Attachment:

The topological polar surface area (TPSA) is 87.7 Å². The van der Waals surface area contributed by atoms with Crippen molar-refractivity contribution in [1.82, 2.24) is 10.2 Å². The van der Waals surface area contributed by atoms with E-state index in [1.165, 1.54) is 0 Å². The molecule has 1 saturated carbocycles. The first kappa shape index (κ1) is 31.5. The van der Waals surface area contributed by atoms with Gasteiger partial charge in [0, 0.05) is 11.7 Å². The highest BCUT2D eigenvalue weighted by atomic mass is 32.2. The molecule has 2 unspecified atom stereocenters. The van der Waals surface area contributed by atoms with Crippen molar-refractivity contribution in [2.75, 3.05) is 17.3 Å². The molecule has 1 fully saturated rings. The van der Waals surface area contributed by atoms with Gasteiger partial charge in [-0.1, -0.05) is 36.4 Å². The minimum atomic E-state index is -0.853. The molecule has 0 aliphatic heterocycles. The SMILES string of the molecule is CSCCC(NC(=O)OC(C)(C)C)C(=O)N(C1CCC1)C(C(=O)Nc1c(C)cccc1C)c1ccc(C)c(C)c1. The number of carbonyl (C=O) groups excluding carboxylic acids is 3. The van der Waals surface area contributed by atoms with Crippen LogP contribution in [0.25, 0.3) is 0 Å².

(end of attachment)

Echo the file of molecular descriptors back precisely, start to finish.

The topological polar surface area (TPSA) is 87.7 Å². The van der Waals surface area contributed by atoms with Crippen molar-refractivity contribution in [1.82, 2.24) is 10.2 Å². The van der Waals surface area contributed by atoms with E-state index in [1.165, 1.54) is 0 Å². The molecule has 1 saturated carbocycles. The first kappa shape index (κ1) is 31.5. The van der Waals surface area contributed by atoms with Gasteiger partial charge in [0, 0.05) is 11.7 Å². The highest BCUT2D eigenvalue weighted by atomic mass is 32.2. The molecule has 2 unspecified atom stereocenters. The van der Waals surface area contributed by atoms with Crippen molar-refractivity contribution in [2.75, 3.05) is 17.3 Å². The molecule has 1 fully saturated rings. The van der Waals surface area contributed by atoms with Gasteiger partial charge in [-0.1, -0.05) is 36.4 Å². The minimum atomic E-state index is -0.853. The molecule has 0 aliphatic heterocycles. The SMILES string of the molecule is CSCCC(NC(=O)OC(C)(C)C)C(=O)N(C1CCC1)C(C(=O)Nc1c(C)cccc1C)c1ccc(C)c(C)c1. The number of carbonyl (C=O) groups excluding carboxylic acids is 3. The van der Waals surface area contributed by atoms with Crippen LogP contribution in [0.25, 0.3) is 0 Å².